Controversial issues in criminology

Allyn and Bacon, 1999 - 258 Seiten
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Should prostitution be legalized? Are stalking laws effective? Is medical treatment a useful way to deal with criminal offenders? Are restorative justice processes too lenient toward offenders? These are some of the most hotly debated questions in the field of criminology, often sparking discomfort and anger among those who wish to know more about these issues. Now, Controversial Issues in Criminologyattempts to provide factual information and a much-needed forum for discussion, utilizing a unique debate format to discuss controversial issues in the field of criminology. KEY TOPICS:Topics addressed in this book were chosen with a conscious effort to include those that are the most controversial. The contributing authors, each solicited because of their expertise in this area, come from a variety of backgrounds, academic disciplines and perspectives. In addition to such hot topics as prostitution, stalking, and the rehabilitation of criminals, the book also covers issues such as the "supersizing" of murder, government research on terrorism, stricter law enforcement for "techno-crimes," and the role of "community corrections."Law enforcement officers, corrections officers, educators, students of law enforcement, and anyone interested in issues of criminal justice and the correctional process.

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Controversial Crimes
Are Stalking Laws Effective?
Does Society Need the Supersizing of Murder?

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Über den Autor (1999)

John Randolph Fuller has been a professor of criminology and sociology at the University of West Georgia for over 25 years. He brings both an applied and theoretical background to his scholarship. He served as a probation and parole officer for the Florida Probation and Parole Commission in Broward County, Florida, where he managed a caseload of more than 100 felons. He also served as a criminal justice planner for the Palm Beach Metropolitan Criminal Justice Planning Unit. In this capacity, he worked with every criminal justice agency in a three-county area writing and supervising grants for the Law Enforcement Assistance Administration. Dr. Fuller has received awards for both his scholarship and his teaching. The Textbook and Academic Authors Association bestowed on him its prestigious TEXTY Award for his book "Criminal Justice: Mainstream and Crosscurrents," Additionally, he was given the first "Distinguished Scholar Award" by the University of West Georgia College of Arts and Sciences. In 2006, the Institute of Higher Education and the Center for Teaching and Learning at the University of Georgia named Dr. Fuller a Governor's Teaching Fellow. Additionally, he was chosen as Honors Professor of the Year, 2000-2001 by the students of the University of West Georgia's Honors College. Recognized as an accomplished scholar, teacher, adviser, and mentor, Dr Fuller is committed to the ideals of fairness and justice for all for victims, offenders, and practitioners in the juvenile and criminal justice systems. In addition to reading widely and watching too many sport programs on television, Dr. Fuller enjoys playing golf and painting, neither of which he does well.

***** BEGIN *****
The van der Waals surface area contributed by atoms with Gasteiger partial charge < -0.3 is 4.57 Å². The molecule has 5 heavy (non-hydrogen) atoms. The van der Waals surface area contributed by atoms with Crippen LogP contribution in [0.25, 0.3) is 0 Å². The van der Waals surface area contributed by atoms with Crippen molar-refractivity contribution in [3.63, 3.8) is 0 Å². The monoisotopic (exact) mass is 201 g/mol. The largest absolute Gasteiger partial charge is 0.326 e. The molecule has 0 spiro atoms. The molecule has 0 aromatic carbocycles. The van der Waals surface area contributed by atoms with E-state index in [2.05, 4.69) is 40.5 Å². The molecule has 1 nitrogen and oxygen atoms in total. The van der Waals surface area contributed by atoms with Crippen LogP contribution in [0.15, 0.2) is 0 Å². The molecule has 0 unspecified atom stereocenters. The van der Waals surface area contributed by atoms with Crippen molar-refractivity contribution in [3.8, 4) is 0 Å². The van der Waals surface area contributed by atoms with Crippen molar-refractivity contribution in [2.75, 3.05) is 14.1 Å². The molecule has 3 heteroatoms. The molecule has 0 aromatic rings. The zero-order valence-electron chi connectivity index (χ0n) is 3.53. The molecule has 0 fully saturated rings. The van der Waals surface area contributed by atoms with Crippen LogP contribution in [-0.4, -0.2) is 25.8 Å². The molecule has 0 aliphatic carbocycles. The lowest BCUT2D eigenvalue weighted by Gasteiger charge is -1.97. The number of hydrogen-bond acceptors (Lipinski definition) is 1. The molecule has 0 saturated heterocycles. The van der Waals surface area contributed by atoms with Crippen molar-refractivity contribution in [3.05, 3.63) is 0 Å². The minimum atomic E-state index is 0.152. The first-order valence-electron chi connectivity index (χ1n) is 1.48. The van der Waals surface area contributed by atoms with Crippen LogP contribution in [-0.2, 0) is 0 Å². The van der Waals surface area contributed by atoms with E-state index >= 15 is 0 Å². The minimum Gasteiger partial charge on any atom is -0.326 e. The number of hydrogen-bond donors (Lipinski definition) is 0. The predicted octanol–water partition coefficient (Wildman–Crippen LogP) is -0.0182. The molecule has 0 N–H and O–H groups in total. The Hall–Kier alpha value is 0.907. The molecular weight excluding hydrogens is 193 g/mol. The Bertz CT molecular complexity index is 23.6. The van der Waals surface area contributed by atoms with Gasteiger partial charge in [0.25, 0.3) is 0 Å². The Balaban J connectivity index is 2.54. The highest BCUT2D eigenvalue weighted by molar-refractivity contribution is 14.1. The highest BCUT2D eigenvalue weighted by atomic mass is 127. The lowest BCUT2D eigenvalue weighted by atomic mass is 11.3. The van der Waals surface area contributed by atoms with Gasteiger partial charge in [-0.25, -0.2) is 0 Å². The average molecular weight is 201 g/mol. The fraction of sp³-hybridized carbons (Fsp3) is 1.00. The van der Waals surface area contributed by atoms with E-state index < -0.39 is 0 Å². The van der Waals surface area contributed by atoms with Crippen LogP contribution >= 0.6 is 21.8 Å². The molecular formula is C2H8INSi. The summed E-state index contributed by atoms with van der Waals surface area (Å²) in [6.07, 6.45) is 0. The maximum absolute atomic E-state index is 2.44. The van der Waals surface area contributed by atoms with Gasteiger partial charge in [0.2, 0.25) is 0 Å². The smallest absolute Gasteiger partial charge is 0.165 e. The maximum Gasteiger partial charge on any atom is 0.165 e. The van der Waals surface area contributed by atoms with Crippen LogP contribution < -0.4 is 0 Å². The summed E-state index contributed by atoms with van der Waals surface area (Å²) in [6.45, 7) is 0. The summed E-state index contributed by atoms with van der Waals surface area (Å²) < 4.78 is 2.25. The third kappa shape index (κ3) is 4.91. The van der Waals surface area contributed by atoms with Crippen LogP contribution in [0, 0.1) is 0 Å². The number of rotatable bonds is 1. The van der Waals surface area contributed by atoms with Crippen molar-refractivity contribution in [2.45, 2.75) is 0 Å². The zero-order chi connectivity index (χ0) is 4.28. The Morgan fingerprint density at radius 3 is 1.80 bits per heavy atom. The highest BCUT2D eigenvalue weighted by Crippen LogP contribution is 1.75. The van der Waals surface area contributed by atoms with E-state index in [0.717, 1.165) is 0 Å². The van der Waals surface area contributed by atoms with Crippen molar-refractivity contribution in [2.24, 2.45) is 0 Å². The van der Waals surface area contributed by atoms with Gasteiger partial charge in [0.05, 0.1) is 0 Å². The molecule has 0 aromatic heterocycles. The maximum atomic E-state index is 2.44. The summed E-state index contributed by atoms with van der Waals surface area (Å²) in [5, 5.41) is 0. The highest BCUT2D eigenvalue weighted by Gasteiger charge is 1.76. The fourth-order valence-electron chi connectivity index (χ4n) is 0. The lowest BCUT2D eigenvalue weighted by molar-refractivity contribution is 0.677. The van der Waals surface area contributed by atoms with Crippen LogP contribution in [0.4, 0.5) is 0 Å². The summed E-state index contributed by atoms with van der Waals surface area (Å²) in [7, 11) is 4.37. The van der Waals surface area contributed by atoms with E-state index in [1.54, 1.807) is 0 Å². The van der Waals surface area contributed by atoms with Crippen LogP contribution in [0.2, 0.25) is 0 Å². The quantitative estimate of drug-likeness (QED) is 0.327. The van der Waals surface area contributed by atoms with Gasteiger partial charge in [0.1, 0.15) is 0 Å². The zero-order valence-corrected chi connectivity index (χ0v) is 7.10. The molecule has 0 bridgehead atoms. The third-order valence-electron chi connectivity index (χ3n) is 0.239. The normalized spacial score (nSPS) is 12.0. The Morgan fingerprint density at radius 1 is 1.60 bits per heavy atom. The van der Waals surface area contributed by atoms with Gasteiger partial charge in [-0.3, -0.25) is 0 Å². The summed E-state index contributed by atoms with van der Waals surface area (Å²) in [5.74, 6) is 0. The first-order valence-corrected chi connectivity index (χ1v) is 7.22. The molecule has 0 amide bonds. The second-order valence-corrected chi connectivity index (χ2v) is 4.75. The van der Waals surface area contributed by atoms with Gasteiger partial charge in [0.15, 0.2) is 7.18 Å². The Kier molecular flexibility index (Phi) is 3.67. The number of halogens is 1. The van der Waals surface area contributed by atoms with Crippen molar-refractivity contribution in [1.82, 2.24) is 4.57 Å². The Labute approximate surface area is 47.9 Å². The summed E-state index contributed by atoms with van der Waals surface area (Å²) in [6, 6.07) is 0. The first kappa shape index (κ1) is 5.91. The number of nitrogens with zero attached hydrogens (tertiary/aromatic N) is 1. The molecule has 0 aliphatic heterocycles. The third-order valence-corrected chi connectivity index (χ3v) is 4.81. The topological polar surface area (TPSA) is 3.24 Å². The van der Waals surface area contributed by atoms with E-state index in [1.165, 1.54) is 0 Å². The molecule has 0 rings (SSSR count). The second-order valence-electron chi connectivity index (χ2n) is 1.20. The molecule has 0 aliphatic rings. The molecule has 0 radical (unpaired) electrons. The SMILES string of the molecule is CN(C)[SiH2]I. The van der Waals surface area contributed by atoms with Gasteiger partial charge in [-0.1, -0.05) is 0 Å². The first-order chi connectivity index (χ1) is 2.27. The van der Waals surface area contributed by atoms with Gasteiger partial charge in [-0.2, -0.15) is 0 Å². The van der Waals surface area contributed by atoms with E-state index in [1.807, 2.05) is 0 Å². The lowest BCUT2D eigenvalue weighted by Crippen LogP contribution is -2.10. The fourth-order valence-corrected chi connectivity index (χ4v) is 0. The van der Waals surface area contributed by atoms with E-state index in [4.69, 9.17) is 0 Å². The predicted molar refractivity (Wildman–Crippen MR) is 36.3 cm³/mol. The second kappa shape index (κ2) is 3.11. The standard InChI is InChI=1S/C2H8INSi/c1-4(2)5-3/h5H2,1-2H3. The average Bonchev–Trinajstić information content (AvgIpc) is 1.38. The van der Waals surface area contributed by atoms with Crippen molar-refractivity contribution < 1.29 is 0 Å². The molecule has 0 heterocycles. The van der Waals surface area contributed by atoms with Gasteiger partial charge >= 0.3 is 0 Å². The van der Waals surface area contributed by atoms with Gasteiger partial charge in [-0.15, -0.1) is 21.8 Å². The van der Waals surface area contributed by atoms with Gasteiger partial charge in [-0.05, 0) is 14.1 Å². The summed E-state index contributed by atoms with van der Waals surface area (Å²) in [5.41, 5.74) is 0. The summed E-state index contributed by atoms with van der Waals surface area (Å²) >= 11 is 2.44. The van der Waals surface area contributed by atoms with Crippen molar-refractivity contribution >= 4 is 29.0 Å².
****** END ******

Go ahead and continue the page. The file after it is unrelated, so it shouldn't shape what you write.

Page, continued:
Eric W. Hickey, Ph.D., Currently teaching criminal psychology at California State University, Fresno, Dr. Hickey also serves as an adjunct professor for Fresno City College and the California School of Professional Psychology. Dr. Hickey has considerable field experience working with the criminally insane, psychopaths, sex offenders and other habitual criminals. Internationally recognized for his research on multiple homicide offenders, Dr. Hickey has published and lectured extensively on the etiology of violence and serial crime. His book, Serial Murderers and Their Victims, 2nd edition, will be published in a significantly revised third edition by summer of 2001. The text is used as a teaching tool in colleges and universities and by law enforcement in studying the nature of violence, criminal personalities and victim-offender relationships.

His research is often the subject of newspaper, radio and television interviews including National Public Radio, Larry King Live, 20/20, A&E, BBC, Good Morning America, Court TV, Discovery and Learning Channel documentaries. Dr. Hickey frequently speaks to school and community organizations and provides training seminars for administrators, school psychologists and counselors in addressing crime and the deterrence of violence.

A former consultant to the UNABOM Task Force, Dr. Hickey assists various law enforcement and private agencies and testifies as an expert witness in both criminal and civil cases. He conducts training seminars for government agencies involving the profiling and investigating of sex crimes, arson, homicide, as well as stalking and workplace violence. Dr. Hickey has traveled to Israel and trained VIP protection specialists from around the world in profiling and deterring stalkers. He assisted in developing a cyber-stalking training course for the National District Attorney's Association and the American Prosecutor's Research Institute. His latest research, a study of 220 victims of stalking, examines the psychology and classification of stalkers, victim-offender relationships, intervention and deterrence strategies for potential offenders and modes of victim assistance.

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